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Angel or star? What your choice of treetop ornament says about you


It's a big choice - angel or star? Big tree or small, real or fake, you need to choose which of the two traditional ornaments for the top of your tree. Many of us opt for the one from our own childhood without a lot of thought, but the messages they send, and their origins, are actually quite different.

Twinkle twinkle

The star on your tree refers, of course, to the star of Bethlehem which guided the three wise men to the manger where Jesus was born. In the bible the star was a powerful force for good, guiding and protecting those whose perilous journey was a righteous one. It's a comforting thought to have a symbol of that protection watching over your Christmas.

A star is an important non-religious symbol too, representing hope and high ideals. It's no accident that someone striving to do their very best is said to be reaching for the stars.

So at the close of the year when the nights are dark and you might be tired and stressed, by choosing a star you are making a bet on yourself, aspiring to do better, hoping for a bright year ahead.

paper christmas star

If you’re looking for a new star for your tree, why not buy one of these sculptural beauties from Hull Street Studio? They’re made following the Polish tradition of creating ornaments from leftover paper and material.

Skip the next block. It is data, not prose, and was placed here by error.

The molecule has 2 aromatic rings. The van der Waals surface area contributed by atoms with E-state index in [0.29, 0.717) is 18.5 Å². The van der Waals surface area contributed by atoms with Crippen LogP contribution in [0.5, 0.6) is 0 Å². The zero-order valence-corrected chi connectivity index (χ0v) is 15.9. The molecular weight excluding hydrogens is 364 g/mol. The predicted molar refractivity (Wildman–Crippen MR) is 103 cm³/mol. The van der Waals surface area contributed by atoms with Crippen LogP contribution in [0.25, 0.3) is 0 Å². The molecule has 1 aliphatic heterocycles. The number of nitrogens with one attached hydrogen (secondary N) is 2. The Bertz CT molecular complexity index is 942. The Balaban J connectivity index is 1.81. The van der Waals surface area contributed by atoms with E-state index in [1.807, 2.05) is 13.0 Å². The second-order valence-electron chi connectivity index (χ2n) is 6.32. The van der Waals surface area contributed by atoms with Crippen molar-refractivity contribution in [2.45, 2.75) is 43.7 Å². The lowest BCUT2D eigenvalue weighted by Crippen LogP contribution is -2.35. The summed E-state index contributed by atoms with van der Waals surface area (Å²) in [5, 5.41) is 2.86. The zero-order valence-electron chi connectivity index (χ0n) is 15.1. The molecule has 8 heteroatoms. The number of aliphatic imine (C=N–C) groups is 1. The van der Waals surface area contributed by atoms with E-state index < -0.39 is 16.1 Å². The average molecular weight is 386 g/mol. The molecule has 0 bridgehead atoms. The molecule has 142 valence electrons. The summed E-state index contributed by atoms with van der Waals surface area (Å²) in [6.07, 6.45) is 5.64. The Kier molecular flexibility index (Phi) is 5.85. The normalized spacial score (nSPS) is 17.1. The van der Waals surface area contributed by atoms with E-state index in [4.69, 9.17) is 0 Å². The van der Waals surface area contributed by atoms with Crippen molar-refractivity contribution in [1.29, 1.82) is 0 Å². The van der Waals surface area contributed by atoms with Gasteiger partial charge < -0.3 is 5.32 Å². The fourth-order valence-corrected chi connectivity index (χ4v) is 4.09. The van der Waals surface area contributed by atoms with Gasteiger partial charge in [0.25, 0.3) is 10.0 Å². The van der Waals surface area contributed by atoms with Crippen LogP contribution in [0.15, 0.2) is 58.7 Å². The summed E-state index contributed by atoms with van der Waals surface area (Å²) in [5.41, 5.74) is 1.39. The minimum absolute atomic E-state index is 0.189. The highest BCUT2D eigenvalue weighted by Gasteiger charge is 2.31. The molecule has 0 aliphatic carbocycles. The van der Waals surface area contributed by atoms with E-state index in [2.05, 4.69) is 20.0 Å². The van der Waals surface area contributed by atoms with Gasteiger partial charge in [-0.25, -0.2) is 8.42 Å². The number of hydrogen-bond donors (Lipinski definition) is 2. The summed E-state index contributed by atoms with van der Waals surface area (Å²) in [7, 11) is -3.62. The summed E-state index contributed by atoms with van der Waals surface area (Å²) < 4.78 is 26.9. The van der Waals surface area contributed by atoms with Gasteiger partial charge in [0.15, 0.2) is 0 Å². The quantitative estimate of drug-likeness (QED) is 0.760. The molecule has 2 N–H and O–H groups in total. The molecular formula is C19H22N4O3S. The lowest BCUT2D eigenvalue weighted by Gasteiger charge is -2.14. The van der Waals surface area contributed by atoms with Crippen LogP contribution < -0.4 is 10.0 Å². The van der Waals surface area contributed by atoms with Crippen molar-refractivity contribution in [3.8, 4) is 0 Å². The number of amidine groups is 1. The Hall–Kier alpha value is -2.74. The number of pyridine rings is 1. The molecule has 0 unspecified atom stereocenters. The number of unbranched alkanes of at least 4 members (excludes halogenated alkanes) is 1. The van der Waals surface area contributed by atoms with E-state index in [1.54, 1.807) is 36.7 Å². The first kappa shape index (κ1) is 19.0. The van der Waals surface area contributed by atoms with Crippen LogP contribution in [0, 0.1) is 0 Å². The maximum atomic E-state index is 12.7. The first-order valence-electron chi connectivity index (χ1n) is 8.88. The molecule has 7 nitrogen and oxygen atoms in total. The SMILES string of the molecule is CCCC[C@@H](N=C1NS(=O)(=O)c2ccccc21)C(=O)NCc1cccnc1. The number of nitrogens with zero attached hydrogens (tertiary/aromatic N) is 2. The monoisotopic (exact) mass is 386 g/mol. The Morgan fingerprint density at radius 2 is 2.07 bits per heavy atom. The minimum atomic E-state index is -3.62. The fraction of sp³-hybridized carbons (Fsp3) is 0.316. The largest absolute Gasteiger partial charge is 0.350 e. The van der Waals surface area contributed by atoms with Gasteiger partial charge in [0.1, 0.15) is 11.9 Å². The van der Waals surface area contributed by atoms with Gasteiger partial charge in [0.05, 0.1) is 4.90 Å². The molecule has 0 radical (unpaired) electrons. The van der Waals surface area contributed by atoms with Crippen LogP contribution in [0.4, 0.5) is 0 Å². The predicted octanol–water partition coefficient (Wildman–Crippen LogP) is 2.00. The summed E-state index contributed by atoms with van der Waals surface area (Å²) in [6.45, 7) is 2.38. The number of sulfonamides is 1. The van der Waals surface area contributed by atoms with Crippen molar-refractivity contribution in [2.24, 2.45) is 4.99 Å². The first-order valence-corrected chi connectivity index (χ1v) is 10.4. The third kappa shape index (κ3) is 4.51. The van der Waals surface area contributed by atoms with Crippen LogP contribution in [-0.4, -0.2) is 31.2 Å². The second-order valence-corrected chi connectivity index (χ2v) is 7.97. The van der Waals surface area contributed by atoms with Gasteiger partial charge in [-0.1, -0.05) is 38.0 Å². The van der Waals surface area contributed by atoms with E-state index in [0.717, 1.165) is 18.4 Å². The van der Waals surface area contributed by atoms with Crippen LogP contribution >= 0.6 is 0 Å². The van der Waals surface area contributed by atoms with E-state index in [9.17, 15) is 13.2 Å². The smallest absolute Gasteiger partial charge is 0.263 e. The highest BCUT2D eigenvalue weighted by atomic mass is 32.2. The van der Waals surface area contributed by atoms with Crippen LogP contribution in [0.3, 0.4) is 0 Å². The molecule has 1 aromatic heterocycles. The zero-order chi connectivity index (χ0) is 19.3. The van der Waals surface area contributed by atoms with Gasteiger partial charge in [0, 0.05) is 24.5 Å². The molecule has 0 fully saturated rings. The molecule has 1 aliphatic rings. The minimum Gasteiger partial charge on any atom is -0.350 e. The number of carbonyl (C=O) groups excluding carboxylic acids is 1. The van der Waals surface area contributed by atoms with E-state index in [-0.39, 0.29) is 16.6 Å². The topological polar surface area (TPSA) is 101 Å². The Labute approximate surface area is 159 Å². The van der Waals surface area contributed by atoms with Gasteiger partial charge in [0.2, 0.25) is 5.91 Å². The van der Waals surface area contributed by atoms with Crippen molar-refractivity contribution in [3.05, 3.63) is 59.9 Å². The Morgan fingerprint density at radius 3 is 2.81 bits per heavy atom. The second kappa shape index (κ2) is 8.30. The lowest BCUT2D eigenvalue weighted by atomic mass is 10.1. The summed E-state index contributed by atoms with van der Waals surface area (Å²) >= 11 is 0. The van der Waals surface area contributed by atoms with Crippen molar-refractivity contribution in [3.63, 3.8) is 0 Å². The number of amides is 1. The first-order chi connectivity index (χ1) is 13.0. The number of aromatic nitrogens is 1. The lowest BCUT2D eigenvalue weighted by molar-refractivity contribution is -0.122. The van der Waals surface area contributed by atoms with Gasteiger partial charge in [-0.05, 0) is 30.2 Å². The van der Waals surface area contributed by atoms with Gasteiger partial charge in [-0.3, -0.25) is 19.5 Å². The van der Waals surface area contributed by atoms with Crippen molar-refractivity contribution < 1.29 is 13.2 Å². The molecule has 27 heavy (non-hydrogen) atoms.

Domestic angel

The angel is more explicitly Christian than the star. Angels were present at the birth of Jesus, and the angel Gabriel visited both Mary and Joseph to explain the immaculate conception to them.

Angels generally represent communication between god and people, and angel's wings are powerful symbols of innocence and purity, a fine mood to set for Christmas celebrations.

victorian tree topper

Normally we’re all for minimalism, but we absolutely adore this Victorian angel tree topper from Silver Owl Studio. Of course it has three tiers! Of course it has dangly bits! Of course the angel has her own wind machine!

 

Some families even treat the angel as a kind of behavioural police, telling children that the angel is watching them to make sure they are behaving well enough to get presents. Between this, elves on shelves and Santa's ever-watchful eye, poor kids these must days must feel like they have no peace!

So there you have it: a star if you want to set your aspirations high, or an angel if you want a reminder of peace, happiness and good behaviour. Or if neither appeals you could make like the early German Christmas revellers, who put a figure of the Baby Jesus on the top of the tree.